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CHP implores drivers to avoid cannabis-related DUIs in 2018

Recreational cannabis is set to be legalized when the new year strikes. The California Highway Patrol wants to make sure drivers are aware they can’t light up in the car as adult recreational use of cannabis is set to be allowed in 2018.

CHP says they are anticipating a rise in DUIs in the next year, and want drivers to know that cannabis use and driving won’t be tolerated.

MORE: I-Team Investigation: Get Ready for Pot!

“Any kind of drug that impairs you, slows your reaction time, and makes you a danger to other people on the roadways,” Officer Mike Radford said. “We will be actively searching for those drivers.”

New Laws in 2018

A number of new traffic laws regulating cannabis are set to take effect in 2018, covering a wide range of issues.

“If you are going to be transporting it, it has to be sealed,” Officer Radford said. “You cannot consume marijuana in any way inside your vehicle whether you’re a driver or a passenger.”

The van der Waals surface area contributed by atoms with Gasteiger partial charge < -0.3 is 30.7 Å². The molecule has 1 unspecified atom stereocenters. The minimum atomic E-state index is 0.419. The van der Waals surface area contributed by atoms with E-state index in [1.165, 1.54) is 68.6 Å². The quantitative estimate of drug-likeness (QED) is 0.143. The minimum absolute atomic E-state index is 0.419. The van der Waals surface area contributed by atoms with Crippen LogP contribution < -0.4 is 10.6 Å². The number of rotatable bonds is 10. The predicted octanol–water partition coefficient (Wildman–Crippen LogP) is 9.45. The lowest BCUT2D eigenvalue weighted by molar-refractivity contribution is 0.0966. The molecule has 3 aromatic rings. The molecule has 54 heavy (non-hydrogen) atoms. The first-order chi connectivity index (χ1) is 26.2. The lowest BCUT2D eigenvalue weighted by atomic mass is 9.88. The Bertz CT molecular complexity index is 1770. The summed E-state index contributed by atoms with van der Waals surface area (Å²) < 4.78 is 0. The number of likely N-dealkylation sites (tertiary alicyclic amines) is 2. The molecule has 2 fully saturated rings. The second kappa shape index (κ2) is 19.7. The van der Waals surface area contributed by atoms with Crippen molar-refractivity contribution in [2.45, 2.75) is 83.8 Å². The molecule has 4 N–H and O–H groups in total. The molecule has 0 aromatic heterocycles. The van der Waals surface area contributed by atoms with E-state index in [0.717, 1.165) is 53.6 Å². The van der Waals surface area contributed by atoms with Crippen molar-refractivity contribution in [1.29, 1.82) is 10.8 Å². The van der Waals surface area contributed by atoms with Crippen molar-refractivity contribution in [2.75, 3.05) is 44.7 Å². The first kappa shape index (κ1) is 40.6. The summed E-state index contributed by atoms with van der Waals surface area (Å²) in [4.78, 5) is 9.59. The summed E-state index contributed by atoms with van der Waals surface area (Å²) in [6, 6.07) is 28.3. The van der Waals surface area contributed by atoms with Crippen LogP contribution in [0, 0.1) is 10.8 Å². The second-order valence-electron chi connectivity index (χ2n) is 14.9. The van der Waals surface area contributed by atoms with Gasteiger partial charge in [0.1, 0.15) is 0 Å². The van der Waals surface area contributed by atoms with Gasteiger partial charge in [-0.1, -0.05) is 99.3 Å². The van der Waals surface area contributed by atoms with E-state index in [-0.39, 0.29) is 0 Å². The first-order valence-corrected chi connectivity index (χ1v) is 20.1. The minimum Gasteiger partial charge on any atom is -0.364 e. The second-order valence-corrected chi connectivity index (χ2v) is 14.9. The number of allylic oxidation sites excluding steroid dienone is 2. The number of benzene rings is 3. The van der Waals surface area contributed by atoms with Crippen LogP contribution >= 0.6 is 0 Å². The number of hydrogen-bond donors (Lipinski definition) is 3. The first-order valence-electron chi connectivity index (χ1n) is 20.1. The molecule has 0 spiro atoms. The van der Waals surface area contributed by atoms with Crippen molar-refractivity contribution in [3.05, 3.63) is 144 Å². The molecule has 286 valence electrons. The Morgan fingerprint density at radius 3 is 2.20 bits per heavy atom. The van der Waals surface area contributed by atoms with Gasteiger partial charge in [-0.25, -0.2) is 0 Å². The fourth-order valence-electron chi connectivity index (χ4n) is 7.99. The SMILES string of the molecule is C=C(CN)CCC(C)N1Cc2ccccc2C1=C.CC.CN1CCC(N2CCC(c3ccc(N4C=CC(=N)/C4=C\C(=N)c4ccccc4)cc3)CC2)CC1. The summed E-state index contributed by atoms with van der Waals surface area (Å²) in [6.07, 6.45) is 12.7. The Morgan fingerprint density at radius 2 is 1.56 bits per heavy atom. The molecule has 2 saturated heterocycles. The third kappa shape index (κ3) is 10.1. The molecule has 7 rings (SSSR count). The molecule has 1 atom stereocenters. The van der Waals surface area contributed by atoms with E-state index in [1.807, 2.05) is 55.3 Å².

Dispensary owner Julie Montante says she feels a responsibility, to inform all clients about using her products in the right setting.

“We do request that they don’t open the product onsite in the dispensary or the parking lot,” she said. “They are to keep it sealed in their trunk until they reach their destination.”

Montante says she does not want anyone using cannabis to become a DUI statistic, by making poor choices.

“We’ve been privileged to have this recreational use so we should abide by all laws,” she said.

“We just want them to do it in a safe manner and we want to keep people on the roadways safe. That’s our primary concern,” Officer Radford said. “We don’t want people to cause traffic collisions, injure or kill people.”

CHP says if anyone is going to partake, the best measure is to put away the car keys. They also want to remind people that transporting any cannabis between state lines remains illegal, even if both states allow recreational use.

CHP says anyone suspected of being under the influence of cannabis would be subjected to field sobriety tests from a trained Drug Recognition Expert (DRE) as well as a blood test. DREs will check for things like pupil sizes in drivers.

“The California Highway Patrol required that all officers and sergeants last year receive 24 additional hours of DUI training focusing specifically on drug DUIs, so we wanted to make sure all of our officers out there looking and ready,” Radford said.

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